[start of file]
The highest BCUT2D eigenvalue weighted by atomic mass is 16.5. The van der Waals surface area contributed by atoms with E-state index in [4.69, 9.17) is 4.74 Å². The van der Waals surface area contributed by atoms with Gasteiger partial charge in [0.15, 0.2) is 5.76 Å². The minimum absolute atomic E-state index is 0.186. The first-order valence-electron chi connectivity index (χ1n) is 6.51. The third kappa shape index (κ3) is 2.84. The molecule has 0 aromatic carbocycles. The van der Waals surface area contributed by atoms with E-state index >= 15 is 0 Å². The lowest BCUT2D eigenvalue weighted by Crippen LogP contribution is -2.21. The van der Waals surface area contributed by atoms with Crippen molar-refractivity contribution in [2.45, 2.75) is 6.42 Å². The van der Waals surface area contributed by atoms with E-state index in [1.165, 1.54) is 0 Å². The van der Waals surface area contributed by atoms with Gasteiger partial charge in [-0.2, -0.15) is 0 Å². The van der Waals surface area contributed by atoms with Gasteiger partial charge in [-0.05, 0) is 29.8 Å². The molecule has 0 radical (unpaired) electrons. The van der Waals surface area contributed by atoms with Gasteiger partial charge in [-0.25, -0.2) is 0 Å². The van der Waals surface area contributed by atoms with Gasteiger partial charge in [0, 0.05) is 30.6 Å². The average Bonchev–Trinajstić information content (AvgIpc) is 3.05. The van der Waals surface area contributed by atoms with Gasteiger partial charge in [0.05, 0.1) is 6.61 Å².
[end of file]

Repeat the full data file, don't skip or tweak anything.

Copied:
The highest BCUT2D eigenvalue weighted by atomic mass is 16.5. The van der Waals surface area contributed by atoms with E-state index in [4.69, 9.17) is 4.74 Å². The van der Waals surface area contributed by atoms with Gasteiger partial charge in [0.15, 0.2) is 5.76 Å². The minimum absolute atomic E-state index is 0.186. The first-order valence-electron chi connectivity index (χ1n) is 6.51. The third kappa shape index (κ3) is 2.84. The molecule has 0 aromatic carbocycles. The van der Waals surface area contributed by atoms with E-state index >= 15 is 0 Å². The lowest BCUT2D eigenvalue weighted by Crippen LogP contribution is -2.21. The van der Waals surface area contributed by atoms with Crippen molar-refractivity contribution in [2.45, 2.75) is 6.42 Å². The van der Waals surface area contributed by atoms with E-state index in [1.165, 1.54) is 0 Å². The van der Waals surface area contributed by atoms with Gasteiger partial charge in [-0.2, -0.15) is 0 Å². The van der Waals surface area contributed by atoms with Gasteiger partial charge in [-0.05, 0) is 29.8 Å². The molecule has 0 radical (unpaired) electrons. The van der Waals surface area contributed by atoms with Gasteiger partial charge in [-0.25, -0.2) is 0 Å². The van der Waals surface area contributed by atoms with Gasteiger partial charge in [0, 0.05) is 30.6 Å². The average Bonchev–Trinajstić information content (AvgIpc) is 3.05. The van der Waals surface area contributed by atoms with Gasteiger partial charge in [0.05, 0.1) is 6.61 Å².